So assume that we're all exercising common sense, and we're now trying to go beyond the basics in our products and services. We're trying to deliver more engaging, delightful, fine-grained, frequent treats to reward our users and the employees who get to make doing this a part of their job description.
To summarize: if you don't have the basics down, don't even think about adding special features like easter eggs. But if you're stopping at user satisfaction and meeting expectations, you're in for a bloody marketshare battle, because there's nothing stopping your competitors from doing the same thing. If you want to compete for hearts and minds, you have to care about the higher notches of user experience, and easter eggs are one of the many tools you should have in your user-delight toolbox. Unfortunately, easter eggs have gotten a bad rap in many software shops, but some developers aren't so happy about that (like this Microsoft Longhorn evangelist).
And if you're looking for easter eggs in your own software, the best place to start is The Easter Egg Archive, which advertises "7884 easter eggs collected so far, 9 new in the last two weeks!"
Finally, you might want to check out this wonderful book on "witty thinking in graphic design", A Smile in the Mind. Although it's specific to design, it's a visually-rich (and very entertaining) book with a message that applies to virtually anything from teaching a class to writing a book to developing software to decorating your house. Leave it on your coffee table and watch what happens...
Posted by Kathy on May 9, 2005 | Permalink
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I STILL hate Easter eggs! (See my comment about the "Fine-Grained Treats" post.)
If the goal is to delight users, Easter eggs aren't the way to do it. The problem is that Easter eggs are "hidden" features. It's there and it's cool, but you have to hunt for it. I really wish I had time to search for them, but I'm busy -- and I bet that you are, too.
The end result is that I often miss out on cool stuff that I already paid for. I am not delighted by this -- I'm annoyed.
Even worse, after you find the first Easter egg, frustration sets in because it suddenly dawns upon you that you'll probably never know if you've found them all. (Now, I'm even less delighted.) You might be missing out on the coolest feature ever, but because it hidden, you may never know.
It's like going to a car dealer and buying a cool new car. Except they won't give you the key. The saleman comes out and says, "The key is hidden *somewhere* on our three acre lot. Enjoy!" That would definitely "surprise" me, but I wouldn't exactly be "delighted."
The type of Easter egg I'm referring to is typically found in software and DVDs. The actual movie itself doesn't count. Movies are sequential, so you really can't "hide" anything; "inside jokes" are different than software Easter eggs.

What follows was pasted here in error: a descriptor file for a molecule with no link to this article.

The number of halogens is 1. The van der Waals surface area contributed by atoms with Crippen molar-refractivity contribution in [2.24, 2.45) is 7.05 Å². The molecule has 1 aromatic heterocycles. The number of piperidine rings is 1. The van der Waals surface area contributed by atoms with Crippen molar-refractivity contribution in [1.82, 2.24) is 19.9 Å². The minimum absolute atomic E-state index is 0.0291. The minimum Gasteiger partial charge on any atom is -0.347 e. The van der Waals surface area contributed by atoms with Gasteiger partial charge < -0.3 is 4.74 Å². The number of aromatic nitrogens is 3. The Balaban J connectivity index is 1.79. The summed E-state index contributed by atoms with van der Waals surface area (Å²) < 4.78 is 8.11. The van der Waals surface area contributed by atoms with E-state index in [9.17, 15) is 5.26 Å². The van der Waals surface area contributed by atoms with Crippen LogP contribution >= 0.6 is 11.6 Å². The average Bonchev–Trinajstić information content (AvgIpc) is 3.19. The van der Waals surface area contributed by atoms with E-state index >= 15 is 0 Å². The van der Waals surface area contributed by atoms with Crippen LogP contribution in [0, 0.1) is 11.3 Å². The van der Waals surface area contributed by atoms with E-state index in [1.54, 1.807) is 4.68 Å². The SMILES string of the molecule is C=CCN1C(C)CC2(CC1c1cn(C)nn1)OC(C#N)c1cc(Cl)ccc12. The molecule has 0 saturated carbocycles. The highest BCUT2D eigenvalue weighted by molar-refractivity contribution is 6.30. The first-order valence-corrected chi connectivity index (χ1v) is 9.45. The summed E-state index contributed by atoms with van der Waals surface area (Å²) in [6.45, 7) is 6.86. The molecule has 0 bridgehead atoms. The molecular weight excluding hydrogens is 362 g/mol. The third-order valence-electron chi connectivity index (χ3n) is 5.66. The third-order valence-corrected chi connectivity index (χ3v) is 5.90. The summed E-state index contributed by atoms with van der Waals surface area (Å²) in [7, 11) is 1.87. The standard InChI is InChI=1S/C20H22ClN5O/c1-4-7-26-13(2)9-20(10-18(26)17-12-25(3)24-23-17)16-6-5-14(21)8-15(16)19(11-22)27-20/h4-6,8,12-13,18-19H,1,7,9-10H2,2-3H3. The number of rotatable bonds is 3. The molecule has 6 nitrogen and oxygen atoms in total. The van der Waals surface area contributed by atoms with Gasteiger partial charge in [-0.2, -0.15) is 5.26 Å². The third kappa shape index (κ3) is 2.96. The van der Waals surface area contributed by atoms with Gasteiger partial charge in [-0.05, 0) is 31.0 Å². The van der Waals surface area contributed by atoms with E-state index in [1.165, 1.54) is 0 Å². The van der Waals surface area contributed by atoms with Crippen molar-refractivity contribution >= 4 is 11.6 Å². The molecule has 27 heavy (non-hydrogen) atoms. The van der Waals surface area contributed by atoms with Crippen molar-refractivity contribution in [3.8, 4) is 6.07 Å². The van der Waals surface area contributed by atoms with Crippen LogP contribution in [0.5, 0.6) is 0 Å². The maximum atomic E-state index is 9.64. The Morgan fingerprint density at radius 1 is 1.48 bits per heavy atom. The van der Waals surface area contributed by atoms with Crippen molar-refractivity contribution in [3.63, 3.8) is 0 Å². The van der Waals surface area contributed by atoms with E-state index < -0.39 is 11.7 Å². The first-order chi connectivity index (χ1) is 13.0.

If you feel truly compelled to include software Easter eggs, at least mention them *somewhere* in the manual.
Thanks for reading. This concludes my Easter egg rant. ;)
One final note:
I like this blog a lot. If you do too, you'll probably also like the work of Roy Williams (www.wizardofads.com). He writes frequently about the brain and "surprising broca." He has a FREE Monday Morning Memo e-newsletter that's great. (Note: I have absolutely no connection to him.) Enjoy!
Posted by: Johnny | May 10, 2005 2:15:07 PM
"It's like going to a car dealer and buying a cool new car. Except they won't give you the key. The saleman comes out and says, "The key is hidden *somewhere* on our three acre lot. Enjoy!" That would definitely "surprise" me, but I wouldn't exactly be "delighted.""
No, it's nothing like that. One of the points above is:
"Their discovery is NOT a required part of the experience. If it is, then it's not an easter egg, but simply a part of the product."
And griping about what you paid for is missing the point. These are "extras", perhaps like the flight simulator that was in old versions of Excel or the hidden ending in the Deus Ex game. If you're too busy, then you haven't lost anything, you've gotten every bit of functionality you expect, need, want, and will use. These bits are hidden surprises that should have nothing to do with the actual, normal functionality. If they do, then it's just really bad UI and deserves criticism.
Posted by: Kyle | May 11, 2005 8:46:38 AM
If Excel includes a hidden flight sim, that's great. I'm all in favor of it. I LOVE to be impressed. But I can't be impressed and delighted if I don't know it's there. If they told everyone it was included, we could ALL enjoy their clever addition (instead of having that joy reserved only those who managed to stumble across it). Is it better to delight a few users -- or ALL of them?